Book review: The Endless Beach, by Jenny Colgan

Jenny Colgan PIC: Joby Sessions/SFX Magazine
Jenny Colgan PIC: Joby Sessions/SFX Magazine
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I have to confess that I wasn’t looking forward to The Endless Beach. Jenny Colgan may have legions of fans, but after reading an early work of hers years ago, I’d pretty much decided that I wasn’t one of them. Then there is the issue of novels about small Scottish communities, written by people who don’t live in them. Too often, the result is an anthropological study of quaint eccentrics, detailed for the amusement of outsiders. Fortunately, however, Colgan’s characters are too well drafted to put any real island commmunity’s back up.

The Endless Beach is a sequel, revisiting the fictitious island of Mure, where The Summer Seaside Kitchen was set, and it begins with a brief recap of the characters, including hardy islanders, rich Americans and a tragic refugee doctor from Syria.

The previous novel was a romance detailing the relationship between Flora, the Mure native who gives up a paralegal career in London to run a bakery back home, and her brooding lawyer boss. But things aren’t going so smoothly now, and questions of love are also in the air for Flora’s brother Fintan and his billionaire boyfriend, the refugee and the island’s headteacher, and an ex-boyfriend of Flora’s, engaged to a local bridezilla.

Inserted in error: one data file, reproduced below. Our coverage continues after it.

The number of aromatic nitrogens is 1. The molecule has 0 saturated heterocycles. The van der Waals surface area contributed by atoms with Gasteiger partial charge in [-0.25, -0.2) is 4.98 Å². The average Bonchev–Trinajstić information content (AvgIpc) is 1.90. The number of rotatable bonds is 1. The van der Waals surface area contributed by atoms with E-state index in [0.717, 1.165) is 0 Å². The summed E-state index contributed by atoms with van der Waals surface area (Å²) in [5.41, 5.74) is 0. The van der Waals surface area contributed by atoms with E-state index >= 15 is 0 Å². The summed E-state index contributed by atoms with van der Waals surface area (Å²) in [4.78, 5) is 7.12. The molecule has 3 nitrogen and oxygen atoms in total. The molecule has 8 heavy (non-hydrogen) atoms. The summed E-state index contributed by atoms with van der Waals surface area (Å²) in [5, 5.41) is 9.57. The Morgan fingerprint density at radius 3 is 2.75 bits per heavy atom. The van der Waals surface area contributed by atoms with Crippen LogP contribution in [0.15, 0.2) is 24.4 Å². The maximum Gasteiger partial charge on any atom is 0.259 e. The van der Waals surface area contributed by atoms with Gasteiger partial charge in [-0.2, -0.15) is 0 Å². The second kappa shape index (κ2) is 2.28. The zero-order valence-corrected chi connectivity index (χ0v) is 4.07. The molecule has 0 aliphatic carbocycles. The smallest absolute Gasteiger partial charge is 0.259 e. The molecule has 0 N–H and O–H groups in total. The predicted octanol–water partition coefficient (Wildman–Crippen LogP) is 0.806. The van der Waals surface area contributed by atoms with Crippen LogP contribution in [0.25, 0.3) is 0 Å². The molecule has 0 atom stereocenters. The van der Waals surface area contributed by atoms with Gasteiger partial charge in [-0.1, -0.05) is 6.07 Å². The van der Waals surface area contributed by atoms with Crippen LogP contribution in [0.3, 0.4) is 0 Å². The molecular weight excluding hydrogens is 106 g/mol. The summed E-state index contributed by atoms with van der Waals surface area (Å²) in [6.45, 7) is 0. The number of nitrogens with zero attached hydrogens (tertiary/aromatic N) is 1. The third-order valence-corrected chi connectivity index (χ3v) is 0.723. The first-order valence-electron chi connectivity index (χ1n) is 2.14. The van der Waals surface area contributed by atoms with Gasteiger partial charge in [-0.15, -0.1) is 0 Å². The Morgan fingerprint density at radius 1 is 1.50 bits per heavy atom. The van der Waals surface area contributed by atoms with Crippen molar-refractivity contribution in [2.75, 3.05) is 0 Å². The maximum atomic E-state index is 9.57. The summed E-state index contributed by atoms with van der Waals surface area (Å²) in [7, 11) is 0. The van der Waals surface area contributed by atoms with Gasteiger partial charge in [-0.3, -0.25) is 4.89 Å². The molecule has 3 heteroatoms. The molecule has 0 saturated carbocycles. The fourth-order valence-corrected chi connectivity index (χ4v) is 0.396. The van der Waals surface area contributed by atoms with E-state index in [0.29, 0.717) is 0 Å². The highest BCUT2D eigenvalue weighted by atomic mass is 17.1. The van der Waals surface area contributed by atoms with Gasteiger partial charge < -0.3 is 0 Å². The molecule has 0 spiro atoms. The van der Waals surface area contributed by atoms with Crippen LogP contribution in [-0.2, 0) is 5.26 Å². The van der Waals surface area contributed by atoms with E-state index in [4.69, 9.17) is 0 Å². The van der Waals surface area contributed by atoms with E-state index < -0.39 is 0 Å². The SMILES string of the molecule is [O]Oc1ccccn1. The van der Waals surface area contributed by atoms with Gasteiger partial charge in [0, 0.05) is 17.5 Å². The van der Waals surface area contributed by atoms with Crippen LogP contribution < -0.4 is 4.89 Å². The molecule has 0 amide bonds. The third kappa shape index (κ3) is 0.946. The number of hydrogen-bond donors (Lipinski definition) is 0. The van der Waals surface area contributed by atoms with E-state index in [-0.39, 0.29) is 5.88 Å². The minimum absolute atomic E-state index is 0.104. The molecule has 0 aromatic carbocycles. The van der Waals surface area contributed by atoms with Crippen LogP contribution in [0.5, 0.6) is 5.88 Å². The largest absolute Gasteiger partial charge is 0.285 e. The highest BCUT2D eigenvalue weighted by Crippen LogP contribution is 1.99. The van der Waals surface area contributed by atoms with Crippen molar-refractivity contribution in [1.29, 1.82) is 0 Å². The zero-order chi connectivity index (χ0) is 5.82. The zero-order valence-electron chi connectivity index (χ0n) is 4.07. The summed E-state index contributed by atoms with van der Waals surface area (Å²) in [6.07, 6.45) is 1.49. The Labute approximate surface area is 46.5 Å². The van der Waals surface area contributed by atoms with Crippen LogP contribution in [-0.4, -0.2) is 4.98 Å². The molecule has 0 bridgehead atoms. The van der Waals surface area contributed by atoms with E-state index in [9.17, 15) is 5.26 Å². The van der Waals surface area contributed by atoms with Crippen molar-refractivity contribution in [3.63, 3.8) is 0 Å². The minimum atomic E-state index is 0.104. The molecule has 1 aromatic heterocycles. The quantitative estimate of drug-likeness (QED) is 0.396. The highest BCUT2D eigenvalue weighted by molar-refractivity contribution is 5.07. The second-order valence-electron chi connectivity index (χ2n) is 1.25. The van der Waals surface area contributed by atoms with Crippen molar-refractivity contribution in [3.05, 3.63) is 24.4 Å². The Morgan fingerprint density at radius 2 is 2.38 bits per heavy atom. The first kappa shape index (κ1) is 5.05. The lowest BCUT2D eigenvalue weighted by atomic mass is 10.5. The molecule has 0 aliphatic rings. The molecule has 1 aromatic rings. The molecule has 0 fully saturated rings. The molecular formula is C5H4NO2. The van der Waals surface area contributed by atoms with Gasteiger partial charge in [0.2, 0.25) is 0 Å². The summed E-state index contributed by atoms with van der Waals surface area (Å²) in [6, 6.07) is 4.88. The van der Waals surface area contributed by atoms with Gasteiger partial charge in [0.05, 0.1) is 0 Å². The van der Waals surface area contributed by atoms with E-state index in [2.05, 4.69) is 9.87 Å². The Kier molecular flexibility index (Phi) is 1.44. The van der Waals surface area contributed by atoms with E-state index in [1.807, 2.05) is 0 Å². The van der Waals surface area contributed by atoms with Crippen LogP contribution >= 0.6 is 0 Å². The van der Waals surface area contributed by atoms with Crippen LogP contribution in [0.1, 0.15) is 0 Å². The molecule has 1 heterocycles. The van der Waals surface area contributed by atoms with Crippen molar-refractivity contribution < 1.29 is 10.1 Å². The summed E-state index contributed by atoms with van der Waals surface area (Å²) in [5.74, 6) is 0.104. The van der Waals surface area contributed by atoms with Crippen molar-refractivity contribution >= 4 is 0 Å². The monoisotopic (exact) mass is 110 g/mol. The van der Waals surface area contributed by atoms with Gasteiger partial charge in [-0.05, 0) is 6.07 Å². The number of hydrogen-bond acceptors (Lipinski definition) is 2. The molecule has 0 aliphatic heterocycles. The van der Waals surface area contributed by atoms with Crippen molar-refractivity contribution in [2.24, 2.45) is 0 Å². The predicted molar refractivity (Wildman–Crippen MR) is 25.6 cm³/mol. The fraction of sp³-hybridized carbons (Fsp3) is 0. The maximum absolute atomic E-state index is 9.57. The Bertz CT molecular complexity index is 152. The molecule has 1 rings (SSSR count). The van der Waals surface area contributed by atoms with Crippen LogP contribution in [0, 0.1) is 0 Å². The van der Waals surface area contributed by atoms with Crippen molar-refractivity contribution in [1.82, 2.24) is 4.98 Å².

It’s escapist stuff, on the whole, and while the characters aren’t the most original ever dreamed up, Colgan’s breezy style and light touch pull you into the tale, even when she’s detailing serious subjects such as depression, post traumatic stress, damaging childhoods and illness. The characters are rendered believable through humour, some sharp insights into human nature and a deft use of profane language.

There are some atmospheric descriptions of the local landscape, too, and mouthwatering descriptions of local produce and food. (There are even recipes at the back for anyone made hungry by the references to cheese scones).

Perhaps because The Endless Beach is a sequel, and Colgan is mindful of keeping readers up to speed, she sometimes tries to pack too much information into a sentence, for example: “Inge-Britt, the manager of the Harbour’s Rest (and one-time amour of Joel’s which Flora tried uncomfortably to forget and Inge-Britt, who had a fairly healthy Icelandic attitude towards this kind of thing, already had genuinely forgotten), was laying out glasses of ordered-in Prosecco, some of which had been poured too early and was already going flat – although Flora didn’t mention that.”

Then again, perhaps such exposition-heavy statements give an accurate impression of a gossipy small community, where news is imparted at breakneck speed.

Most of all the novel is about love; romantic, familial and parental, and also the love one feels deep in the bones for a beautiful place that offers sanctuary, whether you are coming from a war zone or the high pressure boardrooms of New York. As a light holiday read, The Endless Beach is better than it needs to be.

The Endless Beach, by Jenny Colgan, Little, Brown, 448pp, £7.99